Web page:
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About MeHi! I'm Melissa. I'm a twenty-something at-home mom with four boys nine and under - and a girl on the way! I'm LDS, I homeschool, and I knit, crochet, sew, cook, draw, write, and generally hold down the fort while my husband pursues dreams filled with motorcycles. We're either genuinely insane or the sanest people you'll ever meet. Stick around and find out which it is!
Making a Low-Stress Move: 2 Months Out
So we’re moving across country in mid-March, and we’re doing a DITY (as they say in the military). In an effort to limit the nervous breakdowns I see ahead, I’m trying to prepare early. Here’s what we’re doing:
START PACKING NOW
Yeah, it’s early, but there has to be something you can do without for two months. I know that, for me, until I actually start packing it’s really easy to delude myself into thinking it’s ‘not that soon.’ Even as the weeks tick by. Packing up a couple of boxes will give you a visual reminder that it’s time to prepare for your move. Also, as you pack things into boxes, you can start to…
WEED THINGS OUT!
I’m a big fan of packing this way. Packing in advance, you have the time to examine each item and decide if it’s really worth the space in the box and on the truck. Is this broken crayon, that old shirt, this puzzle missing half the pieces really something you want to carefully wrap up and transport to your new home? No? Then get rid of it now. In our last move we were not allowed to pack anything ahead of time, so I didn’t weed out much before the Japanese mover power team came and boxed up my house in a day and a half. As a result we ended up taking things like old bills, worn-out shoes, etc. that I would have cleaned out before sealing the boxes.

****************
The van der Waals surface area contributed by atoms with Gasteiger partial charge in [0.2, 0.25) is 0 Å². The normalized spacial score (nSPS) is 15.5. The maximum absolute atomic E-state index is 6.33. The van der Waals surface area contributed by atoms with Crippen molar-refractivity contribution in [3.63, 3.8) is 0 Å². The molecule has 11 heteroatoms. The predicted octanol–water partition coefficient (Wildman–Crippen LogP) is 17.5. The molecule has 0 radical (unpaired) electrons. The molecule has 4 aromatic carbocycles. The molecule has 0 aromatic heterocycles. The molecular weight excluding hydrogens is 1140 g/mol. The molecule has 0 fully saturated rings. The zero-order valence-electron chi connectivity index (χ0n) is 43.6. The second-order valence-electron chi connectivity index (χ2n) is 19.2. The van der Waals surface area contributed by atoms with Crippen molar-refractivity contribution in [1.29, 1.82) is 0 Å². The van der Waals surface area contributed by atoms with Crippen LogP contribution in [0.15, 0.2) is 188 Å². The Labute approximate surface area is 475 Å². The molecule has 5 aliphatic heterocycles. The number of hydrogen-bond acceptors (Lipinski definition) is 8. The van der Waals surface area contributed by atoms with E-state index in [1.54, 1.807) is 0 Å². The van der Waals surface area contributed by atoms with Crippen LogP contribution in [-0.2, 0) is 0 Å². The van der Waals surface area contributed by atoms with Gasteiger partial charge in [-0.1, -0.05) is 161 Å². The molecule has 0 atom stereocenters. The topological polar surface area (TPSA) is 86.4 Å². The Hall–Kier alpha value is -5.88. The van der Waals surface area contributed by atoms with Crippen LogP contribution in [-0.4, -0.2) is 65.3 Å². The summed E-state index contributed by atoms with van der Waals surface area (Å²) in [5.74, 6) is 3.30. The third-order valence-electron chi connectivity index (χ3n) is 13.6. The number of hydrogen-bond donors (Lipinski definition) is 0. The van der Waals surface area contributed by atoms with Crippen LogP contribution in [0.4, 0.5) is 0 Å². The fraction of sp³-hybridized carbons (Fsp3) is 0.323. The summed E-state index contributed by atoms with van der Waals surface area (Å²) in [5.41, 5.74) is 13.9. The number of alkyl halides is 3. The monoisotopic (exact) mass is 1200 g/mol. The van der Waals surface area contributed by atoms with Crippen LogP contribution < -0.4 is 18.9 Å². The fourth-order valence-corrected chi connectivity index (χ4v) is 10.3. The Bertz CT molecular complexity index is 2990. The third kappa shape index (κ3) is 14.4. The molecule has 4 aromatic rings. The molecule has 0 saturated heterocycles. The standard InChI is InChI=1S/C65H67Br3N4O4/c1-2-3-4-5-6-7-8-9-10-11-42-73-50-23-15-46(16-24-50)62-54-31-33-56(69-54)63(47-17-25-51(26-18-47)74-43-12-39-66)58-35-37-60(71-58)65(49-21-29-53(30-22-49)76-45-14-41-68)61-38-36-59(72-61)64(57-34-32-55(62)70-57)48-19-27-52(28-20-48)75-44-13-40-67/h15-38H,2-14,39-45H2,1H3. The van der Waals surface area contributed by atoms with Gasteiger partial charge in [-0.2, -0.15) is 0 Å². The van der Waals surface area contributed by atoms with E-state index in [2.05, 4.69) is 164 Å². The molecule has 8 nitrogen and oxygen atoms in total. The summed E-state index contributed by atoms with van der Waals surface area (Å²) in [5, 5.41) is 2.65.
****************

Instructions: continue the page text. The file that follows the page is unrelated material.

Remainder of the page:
Check your local trash collection website for bulk pick-up dates and be sure to have any large trash items out at that time or you may have to deal with them on the other end of your move. When we moved to Japan we had the same sort of professional packing blitz and a few items of furniture we hadn’t been able to get rid of made the move with us. On the plus side, that dresser made a decent beach bonfire, so it wasn’t all bad! Still, there’s enough to do on the other end without trying to get rid of things you didn’t want to bring with you in the first place.
For smaller items that are still useful, start a box or bag to take to a thrift store that accepts donations. If you make sure to always start a new one once the old one is filled, you can toss a item you decide you want to part with in as soon as you think of it and avoid having it get mixed back in with other items. (No sense in doing the same work twice!) Once a bag or box is filled, get it out of the house ASAP so it doesn’t get stacked with the moving boxes and accidentally get transported to your destination. (Yes… this has happened to us, too.) Plus, I find that the more space gets cleared out the easier it is for me to see what should go next.
DOCUMENT, DOCUMENT, DOCUMENT!
One thing I learned from military movers is to give each box its own unique number. Keep a list of EVERY box packed with a list of what’s in it so you know where to find things if you suddenly need them. This is an old tip, but I’ve thought of a new one to go along with it. Pretty much everyone has a digital camera of some sort these days, so why not take a picture of what’s inside the box before you seal it up, too? If you write the box number inside the flap (so it’s visible in the photo) as well as on the outside of the box, then you’ll have a photo record as well as a written list, and you’ll never again have to rip open every box with “KITCHEN” written on it just because you need your muffin pan.
Did I mention I have some packing to do? See you guys later.